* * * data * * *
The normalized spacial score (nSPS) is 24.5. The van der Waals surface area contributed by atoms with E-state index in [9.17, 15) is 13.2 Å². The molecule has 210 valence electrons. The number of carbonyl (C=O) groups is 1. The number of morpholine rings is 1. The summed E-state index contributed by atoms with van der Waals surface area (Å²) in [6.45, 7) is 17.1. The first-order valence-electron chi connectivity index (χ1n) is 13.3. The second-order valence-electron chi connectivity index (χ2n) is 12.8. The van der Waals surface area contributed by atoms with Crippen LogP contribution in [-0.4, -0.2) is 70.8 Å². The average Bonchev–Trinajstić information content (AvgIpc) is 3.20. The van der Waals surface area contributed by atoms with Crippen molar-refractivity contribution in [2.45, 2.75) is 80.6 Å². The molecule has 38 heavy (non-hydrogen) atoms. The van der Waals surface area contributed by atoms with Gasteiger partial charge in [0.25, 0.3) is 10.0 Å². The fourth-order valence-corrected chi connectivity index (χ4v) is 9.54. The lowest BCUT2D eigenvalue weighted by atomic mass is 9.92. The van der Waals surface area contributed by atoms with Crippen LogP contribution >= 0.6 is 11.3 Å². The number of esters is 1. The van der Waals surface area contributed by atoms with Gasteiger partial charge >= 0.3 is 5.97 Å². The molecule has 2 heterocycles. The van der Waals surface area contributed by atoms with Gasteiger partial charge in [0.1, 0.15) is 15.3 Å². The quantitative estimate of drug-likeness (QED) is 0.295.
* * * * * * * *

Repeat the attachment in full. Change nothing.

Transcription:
The normalized spacial score (nSPS) is 24.5. The van der Waals surface area contributed by atoms with E-state index in [9.17, 15) is 13.2 Å². The molecule has 210 valence electrons. The number of carbonyl (C=O) groups is 1. The number of morpholine rings is 1. The summed E-state index contributed by atoms with van der Waals surface area (Å²) in [6.45, 7) is 17.1. The first-order valence-electron chi connectivity index (χ1n) is 13.3. The second-order valence-electron chi connectivity index (χ2n) is 12.8. The van der Waals surface area contributed by atoms with Crippen LogP contribution in [-0.4, -0.2) is 70.8 Å². The average Bonchev–Trinajstić information content (AvgIpc) is 3.20. The van der Waals surface area contributed by atoms with Crippen molar-refractivity contribution in [2.45, 2.75) is 80.6 Å². The molecule has 38 heavy (non-hydrogen) atoms. The van der Waals surface area contributed by atoms with Gasteiger partial charge in [0.25, 0.3) is 10.0 Å². The fourth-order valence-corrected chi connectivity index (χ4v) is 9.54. The lowest BCUT2D eigenvalue weighted by atomic mass is 9.92. The van der Waals surface area contributed by atoms with Crippen LogP contribution >= 0.6 is 11.3 Å². The number of esters is 1. The van der Waals surface area contributed by atoms with Gasteiger partial charge >= 0.3 is 5.97 Å². The molecule has 2 heterocycles. The van der Waals surface area contributed by atoms with Gasteiger partial charge in [0.1, 0.15) is 15.3 Å². The quantitative estimate of drug-likeness (QED) is 0.295.